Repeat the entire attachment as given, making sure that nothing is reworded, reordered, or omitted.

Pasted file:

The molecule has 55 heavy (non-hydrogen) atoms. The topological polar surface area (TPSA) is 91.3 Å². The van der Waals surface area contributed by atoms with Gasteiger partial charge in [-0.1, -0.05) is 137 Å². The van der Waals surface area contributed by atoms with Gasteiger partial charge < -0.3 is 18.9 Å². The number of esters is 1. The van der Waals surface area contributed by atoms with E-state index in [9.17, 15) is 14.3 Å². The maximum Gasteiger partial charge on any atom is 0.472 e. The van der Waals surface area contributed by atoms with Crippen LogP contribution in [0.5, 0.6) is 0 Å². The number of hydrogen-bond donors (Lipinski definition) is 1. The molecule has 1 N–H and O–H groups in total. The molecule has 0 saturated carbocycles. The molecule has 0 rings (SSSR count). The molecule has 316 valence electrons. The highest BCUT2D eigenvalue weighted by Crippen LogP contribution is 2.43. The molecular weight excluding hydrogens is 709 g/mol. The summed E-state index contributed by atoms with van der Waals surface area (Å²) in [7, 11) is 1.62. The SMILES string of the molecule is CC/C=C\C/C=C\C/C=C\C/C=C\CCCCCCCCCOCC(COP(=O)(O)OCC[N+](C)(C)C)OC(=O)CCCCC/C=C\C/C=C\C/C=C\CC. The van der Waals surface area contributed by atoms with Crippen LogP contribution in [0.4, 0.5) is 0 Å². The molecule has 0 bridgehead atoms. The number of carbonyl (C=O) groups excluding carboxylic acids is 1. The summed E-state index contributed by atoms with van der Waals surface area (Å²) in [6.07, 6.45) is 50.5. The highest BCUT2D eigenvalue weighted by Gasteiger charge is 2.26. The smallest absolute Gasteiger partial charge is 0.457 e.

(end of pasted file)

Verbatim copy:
The molecule has 55 heavy (non-hydrogen) atoms. The topological polar surface area (TPSA) is 91.3 Å². The van der Waals surface area contributed by atoms with Gasteiger partial charge in [-0.1, -0.05) is 137 Å². The van der Waals surface area contributed by atoms with Gasteiger partial charge < -0.3 is 18.9 Å². The number of esters is 1. The van der Waals surface area contributed by atoms with E-state index in [9.17, 15) is 14.3 Å². The maximum Gasteiger partial charge on any atom is 0.472 e. The van der Waals surface area contributed by atoms with Crippen LogP contribution in [0.5, 0.6) is 0 Å². The number of hydrogen-bond donors (Lipinski definition) is 1. The molecule has 1 N–H and O–H groups in total. The molecule has 0 saturated carbocycles. The molecule has 0 rings (SSSR count). The molecule has 316 valence electrons. The highest BCUT2D eigenvalue weighted by Crippen LogP contribution is 2.43. The molecular weight excluding hydrogens is 709 g/mol. The summed E-state index contributed by atoms with van der Waals surface area (Å²) in [7, 11) is 1.62. The SMILES string of the molecule is CC/C=C\C/C=C\C/C=C\C/C=C\CCCCCCCCCOCC(COP(=O)(O)OCC[N+](C)(C)C)OC(=O)CCCCC/C=C\C/C=C\C/C=C\CC. The van der Waals surface area contributed by atoms with Crippen LogP contribution in [0.4, 0.5) is 0 Å². The molecule has 0 bridgehead atoms. The number of carbonyl (C=O) groups excluding carboxylic acids is 1. The summed E-state index contributed by atoms with van der Waals surface area (Å²) in [6.07, 6.45) is 50.5. The highest BCUT2D eigenvalue weighted by Gasteiger charge is 2.26. The smallest absolute Gasteiger partial charge is 0.457 e.